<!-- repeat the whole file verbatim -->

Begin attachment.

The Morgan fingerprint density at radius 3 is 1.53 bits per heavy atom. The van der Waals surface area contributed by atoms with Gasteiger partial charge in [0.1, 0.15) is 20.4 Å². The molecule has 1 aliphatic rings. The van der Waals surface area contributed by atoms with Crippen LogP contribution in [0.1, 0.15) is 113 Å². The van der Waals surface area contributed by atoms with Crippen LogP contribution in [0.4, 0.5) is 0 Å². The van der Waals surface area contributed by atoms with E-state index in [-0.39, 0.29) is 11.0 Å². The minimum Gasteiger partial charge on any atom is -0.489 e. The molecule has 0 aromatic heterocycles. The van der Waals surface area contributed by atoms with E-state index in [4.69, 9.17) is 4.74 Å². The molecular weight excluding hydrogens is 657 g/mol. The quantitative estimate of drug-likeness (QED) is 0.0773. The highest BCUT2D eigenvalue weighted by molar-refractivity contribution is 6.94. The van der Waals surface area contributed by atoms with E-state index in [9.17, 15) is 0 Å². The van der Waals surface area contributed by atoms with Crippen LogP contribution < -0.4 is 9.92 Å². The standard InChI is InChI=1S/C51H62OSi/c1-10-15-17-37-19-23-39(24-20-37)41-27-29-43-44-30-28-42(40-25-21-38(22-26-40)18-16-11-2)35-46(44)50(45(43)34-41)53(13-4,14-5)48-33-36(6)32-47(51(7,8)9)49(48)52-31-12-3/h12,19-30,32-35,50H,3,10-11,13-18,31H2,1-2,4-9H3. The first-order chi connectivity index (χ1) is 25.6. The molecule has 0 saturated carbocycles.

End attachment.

The Morgan fingerprint density at radius 3 is 1.53 bits per heavy atom. The van der Waals surface area contributed by atoms with Gasteiger partial charge in [0.1, 0.15) is 20.4 Å². The molecule has 1 aliphatic rings. The van der Waals surface area contributed by atoms with Crippen LogP contribution in [0.1, 0.15) is 113 Å². The van der Waals surface area contributed by atoms with Crippen LogP contribution in [0.4, 0.5) is 0 Å². The van der Waals surface area contributed by atoms with E-state index in [-0.39, 0.29) is 11.0 Å². The minimum Gasteiger partial charge on any atom is -0.489 e. The molecule has 0 aromatic heterocycles. The van der Waals surface area contributed by atoms with E-state index in [4.69, 9.17) is 4.74 Å². The molecular weight excluding hydrogens is 657 g/mol. The quantitative estimate of drug-likeness (QED) is 0.0773. The highest BCUT2D eigenvalue weighted by molar-refractivity contribution is 6.94. The van der Waals surface area contributed by atoms with E-state index in [9.17, 15) is 0 Å². The van der Waals surface area contributed by atoms with Crippen LogP contribution < -0.4 is 9.92 Å². The standard InChI is InChI=1S/C51H62OSi/c1-10-15-17-37-19-23-39(24-20-37)41-27-29-43-44-30-28-42(40-25-21-38(22-26-40)18-16-11-2)35-46(44)50(45(43)34-41)53(13-4,14-5)48-33-36(6)32-47(51(7,8)9)49(48)52-31-12-3/h12,19-30,32-35,50H,3,10-11,13-18,31H2,1-2,4-9H3. The first-order chi connectivity index (χ1) is 25.6. The molecule has 0 saturated carbocycles.